Photos by Caroline Laganas
Two sleek, black leather couches surrounded a leather chair and faced the audience. A pop of crimson illuminated from a circular red rug underneath the studio lights. To the side of the stage was a string of lights that hung above a coffee stand. In the back of the room, a large tiled screen displayed pictures of YouTube users. Creators come to this space to produce video content and collaborate with the YouTube creative community.
Pepperdine’s Institute for Entertainment, Media and Culture (IEMC) and Alumni Affairs hosted Pepperdine alumni, faculty, staff, students and industry leaders at the YouTube Space in LA on Friday, March 24 from 4:30 p.m. to 7:30 p.m. The evening featured a panel of Pepperdine alumni and industry leaders to discuss the latest advancements in digital entertainment.
“Mobile consumption of video content has skyrocketed,” Robert Kyncl, Chief Business Officer at YouTube and Pepperdine alumnus (MBA ’97) said. Kyncl added there are one billion hours of content watched every day.
“YouTube is a bridge between possibility and actuality between the creator and audience,” said Malik Ducard, the global head of Family and Learning at YouTube.
Ducard spoke about the significance of his work at YouTube’s Family Channel saying there are creators making content designed for families all around the world. Ducard showed clips from an Australian girl named Grace who acts out life lessons with her dolls on her channel, Grace’s World. Ducard also showed footage from Ubongo Kids, an animated channel based in Tanzania that teaches Swahili, and Cosmic Kids Yoga, an England-based show focused on yoga, mindfulness, stories and relaxation.
“We’re inspiring more kids and families to tune into family entertainment,” Ducard said. “Communities are global, access to learning is universal and new storytellers are emerging every day.”
Professor Craig Detweiler moderated “Storytelling in the Streaming Space,” which featured sophomore Matilda Donovan as she discussed her and her friend, Stephanie May’s YouTube channel Primrose, Chris Mansolillo (’93) and his work at Amazon, and Michelle Sullivan (’95) and her work at Amazon Studios.
“The most important thing to remember is anyone can do it,” Donovan said about creating a YouTube channel. Donovan and her friend Stephanie May created Primrose in 2012 and now have 427,721 subscribers.
As for Mansolillo, he offered advice about the future of digital entertainment for people within the industry.
“Be authentic in your approach,” Mansolillo said. “Where the future is heading, it’s about convenience of choice. Make it easier for the consumer.”
Stephanie May was in the audience and said YouTube was a cutting edge way to reach audiences.
“YouTube is a very influential platform that people underestimate,” May said.
Another segment of the evening included Professor Neison Granados, as he moderated “Game, eSports, and Interactive Entertainment.” The panel consisted of Ted Middleton, who works at Verizon Digital Media Services; Zach Pond (MBA ’08), who works at Warner Bros. Interactive Entertainment; and Rob Moore (’84), an eSports Entrepreneur.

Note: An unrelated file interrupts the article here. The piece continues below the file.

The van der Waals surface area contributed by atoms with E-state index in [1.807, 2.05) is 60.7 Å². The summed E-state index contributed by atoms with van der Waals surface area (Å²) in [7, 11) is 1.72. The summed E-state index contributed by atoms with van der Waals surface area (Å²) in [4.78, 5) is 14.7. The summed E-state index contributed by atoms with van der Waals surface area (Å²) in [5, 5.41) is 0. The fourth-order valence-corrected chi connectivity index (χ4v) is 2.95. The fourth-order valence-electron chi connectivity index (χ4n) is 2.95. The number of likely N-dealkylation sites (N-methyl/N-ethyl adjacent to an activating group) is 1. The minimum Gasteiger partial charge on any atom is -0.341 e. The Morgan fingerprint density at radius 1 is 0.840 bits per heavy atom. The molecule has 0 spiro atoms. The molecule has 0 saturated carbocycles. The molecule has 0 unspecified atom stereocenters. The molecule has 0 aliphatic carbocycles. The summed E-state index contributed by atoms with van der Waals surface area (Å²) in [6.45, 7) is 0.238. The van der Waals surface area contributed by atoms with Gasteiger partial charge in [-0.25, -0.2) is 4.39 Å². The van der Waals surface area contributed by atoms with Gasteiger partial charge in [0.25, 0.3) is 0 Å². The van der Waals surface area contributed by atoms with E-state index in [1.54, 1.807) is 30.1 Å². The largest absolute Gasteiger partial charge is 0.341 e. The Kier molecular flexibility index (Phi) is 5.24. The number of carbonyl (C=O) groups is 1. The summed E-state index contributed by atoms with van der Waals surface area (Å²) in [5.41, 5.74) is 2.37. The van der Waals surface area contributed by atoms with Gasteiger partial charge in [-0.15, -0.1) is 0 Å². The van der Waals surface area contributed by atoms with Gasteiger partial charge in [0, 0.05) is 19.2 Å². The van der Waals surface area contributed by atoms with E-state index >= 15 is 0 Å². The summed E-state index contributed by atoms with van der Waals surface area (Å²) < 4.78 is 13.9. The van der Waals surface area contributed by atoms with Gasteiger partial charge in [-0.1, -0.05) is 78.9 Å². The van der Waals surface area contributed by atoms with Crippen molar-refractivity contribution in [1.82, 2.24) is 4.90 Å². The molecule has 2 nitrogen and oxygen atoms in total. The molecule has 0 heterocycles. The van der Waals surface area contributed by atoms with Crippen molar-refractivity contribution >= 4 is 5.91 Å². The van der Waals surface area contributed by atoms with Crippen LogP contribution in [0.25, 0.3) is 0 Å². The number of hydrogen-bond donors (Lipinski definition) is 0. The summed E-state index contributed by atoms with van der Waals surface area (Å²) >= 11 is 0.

During the conversation, Pond addressed the trends and competition within the mobile gaming industry.
“This generation is used to entertaining themselves whenever they want with their devices,” Pond said. “It’s very competitive but very accessible.”
Beyond trends, the panel offered advice to the audience.
“Do everything, try everything, trust yourself, and you’ll find your path when you keep figuring out what you love and what you don’t love,” Pond said.
As for Moore, he recommended similar advice.
“Look for opportunities that connect your passions and interests,” Moore said. “Find what you enjoy because your personal life will translate over to your professional life.”
The closing conversation at YouTube Space LA was between host John Mooney, executive director of the Pepperdine University Institute for Entertainment, Media, and Culture and William D. Simon who works at Korn Ferry — an advisory firm that provides talent strategy tools and consulting services. The conversation was about the overall impact on talent and careers.
“Be responsible,” Simon said. “Have mentors, be open to change.”
Mooney asked Simon what companies are looking for today when they want to hire employees.
“Companies today are looking for people with agility,” Simon said. “You have to be agile. You have to do four-to-five jobs.”
Simon said traditional jobs required employees to perform tasks A and B whereas nowadays the industry demands its employees to be capable of doing tasks A, B, C, D and E.
“That’s what it takes,” Simon said.
Senior Annette Lee attended the event because she said she heard about it in class and was intrigued. For her, the event left her with a key takeaway.
“Media is quickly changing,” Lee said. “We always have to be thinking ahead, and we need to put our foot in the door when we need to.”
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